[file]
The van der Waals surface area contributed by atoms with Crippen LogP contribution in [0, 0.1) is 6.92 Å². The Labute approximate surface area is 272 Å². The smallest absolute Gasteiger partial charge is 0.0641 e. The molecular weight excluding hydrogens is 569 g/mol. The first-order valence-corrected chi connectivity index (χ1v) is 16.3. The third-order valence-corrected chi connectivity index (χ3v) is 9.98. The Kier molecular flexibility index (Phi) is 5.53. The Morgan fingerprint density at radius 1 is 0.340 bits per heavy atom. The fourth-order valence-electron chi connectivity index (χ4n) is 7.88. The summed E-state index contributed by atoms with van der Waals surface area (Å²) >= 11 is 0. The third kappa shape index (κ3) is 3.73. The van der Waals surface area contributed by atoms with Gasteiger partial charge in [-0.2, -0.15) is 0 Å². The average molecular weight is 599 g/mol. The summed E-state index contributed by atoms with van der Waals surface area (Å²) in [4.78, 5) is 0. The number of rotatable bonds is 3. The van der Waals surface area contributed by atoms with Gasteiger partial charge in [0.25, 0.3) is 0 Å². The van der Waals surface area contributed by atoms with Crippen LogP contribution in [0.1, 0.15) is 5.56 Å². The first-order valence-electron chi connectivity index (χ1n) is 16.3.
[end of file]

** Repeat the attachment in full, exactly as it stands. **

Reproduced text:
The van der Waals surface area contributed by atoms with Crippen LogP contribution in [0, 0.1) is 6.92 Å². The Labute approximate surface area is 272 Å². The smallest absolute Gasteiger partial charge is 0.0641 e. The molecular weight excluding hydrogens is 569 g/mol. The first-order valence-corrected chi connectivity index (χ1v) is 16.3. The third-order valence-corrected chi connectivity index (χ3v) is 9.98. The Kier molecular flexibility index (Phi) is 5.53. The Morgan fingerprint density at radius 1 is 0.340 bits per heavy atom. The fourth-order valence-electron chi connectivity index (χ4n) is 7.88. The summed E-state index contributed by atoms with van der Waals surface area (Å²) >= 11 is 0. The third kappa shape index (κ3) is 3.73. The van der Waals surface area contributed by atoms with Gasteiger partial charge in [-0.2, -0.15) is 0 Å². The average molecular weight is 599 g/mol. The summed E-state index contributed by atoms with van der Waals surface area (Å²) in [4.78, 5) is 0. The number of rotatable bonds is 3. The van der Waals surface area contributed by atoms with Gasteiger partial charge in [0.25, 0.3) is 0 Å². The van der Waals surface area contributed by atoms with Crippen LogP contribution in [0.1, 0.15) is 5.56 Å². The first-order valence-electron chi connectivity index (χ1n) is 16.3.